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Muscular and Osseous Relationships

Surgical Correlation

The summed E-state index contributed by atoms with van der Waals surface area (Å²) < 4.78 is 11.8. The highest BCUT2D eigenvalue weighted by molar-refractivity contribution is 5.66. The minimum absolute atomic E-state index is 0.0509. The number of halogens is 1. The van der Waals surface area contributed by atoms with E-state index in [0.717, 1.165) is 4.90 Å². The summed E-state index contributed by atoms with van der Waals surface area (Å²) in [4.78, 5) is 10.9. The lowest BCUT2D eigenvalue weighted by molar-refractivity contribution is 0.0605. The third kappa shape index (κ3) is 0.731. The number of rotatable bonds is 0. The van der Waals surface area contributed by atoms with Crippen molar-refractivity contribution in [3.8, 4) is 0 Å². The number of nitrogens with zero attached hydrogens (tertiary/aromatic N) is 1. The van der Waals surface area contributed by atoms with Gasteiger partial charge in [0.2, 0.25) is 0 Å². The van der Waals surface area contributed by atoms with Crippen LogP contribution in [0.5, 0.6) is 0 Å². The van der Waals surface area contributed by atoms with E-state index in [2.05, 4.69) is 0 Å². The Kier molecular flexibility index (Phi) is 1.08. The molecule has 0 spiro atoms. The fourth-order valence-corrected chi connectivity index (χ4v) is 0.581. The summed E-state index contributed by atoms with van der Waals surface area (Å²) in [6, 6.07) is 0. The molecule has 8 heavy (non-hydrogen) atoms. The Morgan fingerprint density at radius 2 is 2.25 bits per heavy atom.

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A, The skin and subcutaneous tissues have been removed to expose the parotid gland and the facial nerve branches that course deep to the parotid gland on their way to the facial muscles. The masseter muscle has two heads: a more superficial anterior head, which passes downward to the lateral surface of the angle of the jaw, and a deeper posterior head, which arises from the medial surface of the zygomatic arch and passes to the mandibular body. The sternocleidomastoid attaches to the lateral part of the superior nuchal line and mastoid process, descends in an anterior direction, and is crossed by the greater auricular nerve. The temporalis fascia attaches to the upper surface of the zygomatic arch. The trapezius muscle attaches to the medial part of the superior nuchal line. The posterior triangle of the neck, located between the sternocleidomastoid and trapezius, has the semispinalis capitis, splenius capitis, and levator scapulae in its floor. The terminal branches of the occipital artery and the greater occipital nerve reach the subcutaneous tissues by passing between the attachment of the trapezius and sternocleidomastoid muscles to the superior nuchal line. B, Enlarged view. The facial nerve branches are exposed along the anterior edge of the parotid gland. C, The parotid gland has been removed to expose the facial nerve and its branches distal to the stylomastoid foramen. The nerve passes lateral to the styloid process, the external carotid artery, and mandibular neck. The superficial and deep heads of the masseter muscle are exposed. This lower end of the sternocleidomastoid muscle has been reflected posteriorly by dividing its attachment to the clavicle and sternum. The superficial temporal artery ascends in front of the ear. D, The upper part of the mandibular ramus and the lower part of the temporalis muscle and its attachment to the coronoid process have been removed while preserving the inferior alveolar nerve. The infratemporal fossa is located medial to the mandible and on the deep side of the temporalis muscle. The upper and lower heads of the lateral pterygoid, which insert along the temporomandibular joint, and the superficial head of the medial pterygoid, which extends from the lateral pterygoid plate to the angle of the jaw, have been exposed. The structures in the infratemporal fossa include the pterygoid muscles, branches of the mandibular nerve, the maxillary artery, and the pterygoid venous plexus. The sternocleidomastoid muscle has been reflected out of the exposure to expose the splenius capitis muscle. E, Posterolateral view. The splenius capitis has been reflected downward to expose the longissimus capitis, superior oblique, and semispinalis capitis. The occipital artery passes along the occipital groove on the medial side of the digastric groove. F, The longissimus capitis has been reflected downward to expose the rectus capitis posterior minor and major, which descend from the occipital bone to attach to the spinous process of C1 and C2, respectively; the superior oblique, which passes from the occipital bone to the transverse process of C1; and the inferior oblique, which extends from the spinous process of C2 to the transverse process of C1. The vertebral artery, in its ascent from C2 to C1, is exposed medial to the attachment of the levator scapulae to the C1 transverse process. The C1 transverse process is situated immediately behind the internal jugular vein and a short distance below and behind the jugular foramen. (Images courtesy of AL Rhoton, Jr.)

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